Over 5,000 delegates to the Bharatiya Janata Party’s annual national council meeting will gather at Indore on February 18 and 19, to ratify the election of Nitin Gadkari as party president, authorise him to appoint his team of office-bearers, reconstitute important party panels, and, hopefully, help find a new direction for the BJP, which suffered a debacle in the 2009 Lok Sabha polls.
Preceding the two-day session is a daylong meeting of the national executive committee, comprising 200-odd members, where the agenda for the council and resolutions would be finalised. It seems the leadership has decided to focus on price rise and security issues related to Kashmir, naxalism, Pakistan and China in the context of the political situation in which the BJP as the main Opposition has yet to find its feet.
To try and connect to the aam aadmi, the party brass have decided to stay in a tented township, named after the former president Kushbhau Thakre, being readied in a 90-acre area on the outskirts of the city, BJP vice-president M.A. Naqvi said.
Mr. Gadkari’s new mantra for the BJP is ‘Politics for development.’ While its ideological issues relating to Hindutva are not to be forgotten, the effort would be to look hard at issues that concern the people and are in line with their aspirations. The party is especially worried that a large chunk of its urban middle-class support base seems to have shifted its loyalty to the Congress, and the view is that an effort must be made to correct this situation.
As one party leader put it on Saturday, after a long time some new and younger faces on the podium will mark the generational change in the BJP. Along with Mr. Gadkari, Sushma Swaraj and Arun Jaitley as leaders of the Opposition will get the top slots. L.K. Advani as the party veteran and chairman of the parliamentary party will, of course, continue to enjoy an eminent position.
The outgoing president Rajnath Singh and the former presidents Murli Manohar Joshi and M. Venkaiah Naidu will also be given due importance.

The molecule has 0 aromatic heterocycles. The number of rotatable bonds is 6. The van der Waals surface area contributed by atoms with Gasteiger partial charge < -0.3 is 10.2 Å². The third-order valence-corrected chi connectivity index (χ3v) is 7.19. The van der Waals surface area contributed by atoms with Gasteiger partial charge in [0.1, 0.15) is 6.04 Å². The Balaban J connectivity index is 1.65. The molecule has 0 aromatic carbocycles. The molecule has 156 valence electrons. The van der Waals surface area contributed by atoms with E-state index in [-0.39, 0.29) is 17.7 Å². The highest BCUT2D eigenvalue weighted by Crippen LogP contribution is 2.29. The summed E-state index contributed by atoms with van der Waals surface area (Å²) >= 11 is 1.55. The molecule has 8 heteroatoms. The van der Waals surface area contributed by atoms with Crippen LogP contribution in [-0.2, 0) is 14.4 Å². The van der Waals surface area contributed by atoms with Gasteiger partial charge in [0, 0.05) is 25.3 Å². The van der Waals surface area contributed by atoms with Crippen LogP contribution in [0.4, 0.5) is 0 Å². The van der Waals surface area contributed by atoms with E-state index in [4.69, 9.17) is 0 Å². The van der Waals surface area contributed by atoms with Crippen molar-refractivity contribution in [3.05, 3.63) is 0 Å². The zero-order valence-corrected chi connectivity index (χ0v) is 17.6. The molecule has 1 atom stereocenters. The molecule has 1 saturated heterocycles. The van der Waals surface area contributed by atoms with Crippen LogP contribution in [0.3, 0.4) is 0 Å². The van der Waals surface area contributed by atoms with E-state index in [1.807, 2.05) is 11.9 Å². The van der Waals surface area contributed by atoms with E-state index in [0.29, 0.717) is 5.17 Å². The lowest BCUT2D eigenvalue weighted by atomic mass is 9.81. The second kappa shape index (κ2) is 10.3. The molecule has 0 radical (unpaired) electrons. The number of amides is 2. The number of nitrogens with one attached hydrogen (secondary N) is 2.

Mr. Gadkari has let it be known that he does not like the idea of opposition for opposition’s sake. He does not see it as the duty or obligation of the Opposition to oppose everything the government does. Perhaps he is acutely aware that when Mr. Advani ran the party’s parliamentary strategy from 2004 to 2009, the main tactic was to stall Parliament on any possible excuse. That clearly proved counter-productive.
At that time, the party’s criticism of the government’s handling of terrorism was reduced to the demand that the Prevention of Terrorism Act be brought back. Contrary to that strategy, at the recent Chief Ministers’ conference, delegates from the BJP-ruled States paid handsome compliments to Home Minister P. Chidambaram on being quick to respond to States’ demands related to security issues.
One leader said the party might be forced to “think beyond caste politics” that has influenced its strategy for decades with diminishing returns, especially in the Hindi heartland States.
Would the BJP emulate Rahul Gandhi’s tactics? The answer was a resounding “No,” but party leaders admit that things might be changing in Uttar Pradesh and Bihar, and the BJP must be ready to revise its strategy accordingly.
The three-day conclave is to end with a public rally where the party, to use Mr. Naqvi’s words, will “blow the conch” to herald the “political struggle against anti-people policies of the UPA government.”